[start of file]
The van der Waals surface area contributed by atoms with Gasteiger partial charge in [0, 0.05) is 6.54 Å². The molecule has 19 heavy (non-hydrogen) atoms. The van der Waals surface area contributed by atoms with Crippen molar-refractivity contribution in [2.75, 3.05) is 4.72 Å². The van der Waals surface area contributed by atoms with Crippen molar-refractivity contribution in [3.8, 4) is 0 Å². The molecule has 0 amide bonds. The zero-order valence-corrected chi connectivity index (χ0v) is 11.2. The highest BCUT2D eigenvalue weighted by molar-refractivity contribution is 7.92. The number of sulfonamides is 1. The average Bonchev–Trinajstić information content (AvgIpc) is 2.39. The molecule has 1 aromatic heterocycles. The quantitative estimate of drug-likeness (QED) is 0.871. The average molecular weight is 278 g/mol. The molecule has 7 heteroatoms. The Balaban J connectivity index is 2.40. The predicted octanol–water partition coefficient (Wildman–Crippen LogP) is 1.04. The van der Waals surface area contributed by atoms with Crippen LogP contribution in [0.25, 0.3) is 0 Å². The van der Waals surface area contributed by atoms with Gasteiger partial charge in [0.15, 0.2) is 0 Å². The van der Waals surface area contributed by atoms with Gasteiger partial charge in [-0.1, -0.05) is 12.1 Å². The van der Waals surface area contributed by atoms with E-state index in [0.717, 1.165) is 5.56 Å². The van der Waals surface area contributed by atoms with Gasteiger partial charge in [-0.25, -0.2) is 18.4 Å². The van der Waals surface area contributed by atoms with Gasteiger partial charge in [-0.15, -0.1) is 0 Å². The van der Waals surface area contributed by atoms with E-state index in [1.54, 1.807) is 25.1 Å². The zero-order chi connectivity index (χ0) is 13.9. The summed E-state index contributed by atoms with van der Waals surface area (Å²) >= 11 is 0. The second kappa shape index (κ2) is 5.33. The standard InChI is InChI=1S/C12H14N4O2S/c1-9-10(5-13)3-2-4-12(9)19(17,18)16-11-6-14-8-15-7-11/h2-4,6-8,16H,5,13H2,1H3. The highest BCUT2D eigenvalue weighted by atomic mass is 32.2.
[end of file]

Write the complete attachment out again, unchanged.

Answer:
The van der Waals surface area contributed by atoms with Gasteiger partial charge in [0, 0.05) is 6.54 Å². The molecule has 19 heavy (non-hydrogen) atoms. The van der Waals surface area contributed by atoms with Crippen molar-refractivity contribution in [2.75, 3.05) is 4.72 Å². The van der Waals surface area contributed by atoms with Crippen molar-refractivity contribution in [3.8, 4) is 0 Å². The molecule has 0 amide bonds. The zero-order valence-corrected chi connectivity index (χ0v) is 11.2. The highest BCUT2D eigenvalue weighted by molar-refractivity contribution is 7.92. The number of sulfonamides is 1. The average Bonchev–Trinajstić information content (AvgIpc) is 2.39. The molecule has 1 aromatic heterocycles. The quantitative estimate of drug-likeness (QED) is 0.871. The average molecular weight is 278 g/mol. The molecule has 7 heteroatoms. The Balaban J connectivity index is 2.40. The predicted octanol–water partition coefficient (Wildman–Crippen LogP) is 1.04. The van der Waals surface area contributed by atoms with Crippen LogP contribution in [0.25, 0.3) is 0 Å². The van der Waals surface area contributed by atoms with Gasteiger partial charge in [0.15, 0.2) is 0 Å². The van der Waals surface area contributed by atoms with Gasteiger partial charge in [-0.1, -0.05) is 12.1 Å². The van der Waals surface area contributed by atoms with E-state index in [0.717, 1.165) is 5.56 Å². The van der Waals surface area contributed by atoms with Gasteiger partial charge in [-0.25, -0.2) is 18.4 Å². The van der Waals surface area contributed by atoms with Gasteiger partial charge in [-0.15, -0.1) is 0 Å². The van der Waals surface area contributed by atoms with E-state index in [1.54, 1.807) is 25.1 Å². The zero-order chi connectivity index (χ0) is 13.9. The summed E-state index contributed by atoms with van der Waals surface area (Å²) >= 11 is 0. The second kappa shape index (κ2) is 5.33. The standard InChI is InChI=1S/C12H14N4O2S/c1-9-10(5-13)3-2-4-12(9)19(17,18)16-11-6-14-8-15-7-11/h2-4,6-8,16H,5,13H2,1H3. The highest BCUT2D eigenvalue weighted by atomic mass is 32.2.